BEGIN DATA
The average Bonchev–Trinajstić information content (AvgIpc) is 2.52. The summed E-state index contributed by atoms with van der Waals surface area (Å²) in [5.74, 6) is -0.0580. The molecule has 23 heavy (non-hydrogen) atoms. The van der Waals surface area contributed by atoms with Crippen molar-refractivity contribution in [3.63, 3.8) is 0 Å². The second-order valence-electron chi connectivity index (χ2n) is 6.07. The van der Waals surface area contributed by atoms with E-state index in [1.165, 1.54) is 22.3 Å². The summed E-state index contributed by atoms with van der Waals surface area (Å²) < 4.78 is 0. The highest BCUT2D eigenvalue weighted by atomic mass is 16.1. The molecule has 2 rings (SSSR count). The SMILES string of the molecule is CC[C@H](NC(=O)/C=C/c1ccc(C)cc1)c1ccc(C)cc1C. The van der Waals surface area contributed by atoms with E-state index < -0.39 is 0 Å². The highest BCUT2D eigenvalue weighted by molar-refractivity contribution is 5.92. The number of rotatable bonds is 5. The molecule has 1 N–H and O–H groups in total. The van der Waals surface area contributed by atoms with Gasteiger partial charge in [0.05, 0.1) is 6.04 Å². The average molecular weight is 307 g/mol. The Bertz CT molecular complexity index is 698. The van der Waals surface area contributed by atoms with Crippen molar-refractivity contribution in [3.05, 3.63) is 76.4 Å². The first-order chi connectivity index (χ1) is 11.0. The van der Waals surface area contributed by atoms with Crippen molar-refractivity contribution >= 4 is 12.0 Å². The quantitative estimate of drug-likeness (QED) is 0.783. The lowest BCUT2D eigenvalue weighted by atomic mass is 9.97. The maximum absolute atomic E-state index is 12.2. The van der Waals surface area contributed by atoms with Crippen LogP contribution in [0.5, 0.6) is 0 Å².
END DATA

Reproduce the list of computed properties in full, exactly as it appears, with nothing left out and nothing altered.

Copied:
The average Bonchev–Trinajstić information content (AvgIpc) is 2.52. The summed E-state index contributed by atoms with van der Waals surface area (Å²) in [5.74, 6) is -0.0580. The molecule has 23 heavy (non-hydrogen) atoms. The van der Waals surface area contributed by atoms with Crippen molar-refractivity contribution in [3.63, 3.8) is 0 Å². The second-order valence-electron chi connectivity index (χ2n) is 6.07. The van der Waals surface area contributed by atoms with E-state index in [1.165, 1.54) is 22.3 Å². The summed E-state index contributed by atoms with van der Waals surface area (Å²) < 4.78 is 0. The highest BCUT2D eigenvalue weighted by atomic mass is 16.1. The molecule has 2 rings (SSSR count). The SMILES string of the molecule is CC[C@H](NC(=O)/C=C/c1ccc(C)cc1)c1ccc(C)cc1C. The van der Waals surface area contributed by atoms with E-state index < -0.39 is 0 Å². The highest BCUT2D eigenvalue weighted by molar-refractivity contribution is 5.92. The number of rotatable bonds is 5. The molecule has 1 N–H and O–H groups in total. The van der Waals surface area contributed by atoms with Gasteiger partial charge in [0.05, 0.1) is 6.04 Å². The average molecular weight is 307 g/mol. The Bertz CT molecular complexity index is 698. The van der Waals surface area contributed by atoms with Crippen molar-refractivity contribution in [3.05, 3.63) is 76.4 Å². The first-order chi connectivity index (χ1) is 11.0. The van der Waals surface area contributed by atoms with Crippen molar-refractivity contribution >= 4 is 12.0 Å². The quantitative estimate of drug-likeness (QED) is 0.783. The lowest BCUT2D eigenvalue weighted by atomic mass is 9.97. The maximum absolute atomic E-state index is 12.2. The van der Waals surface area contributed by atoms with Crippen LogP contribution in [0.5, 0.6) is 0 Å².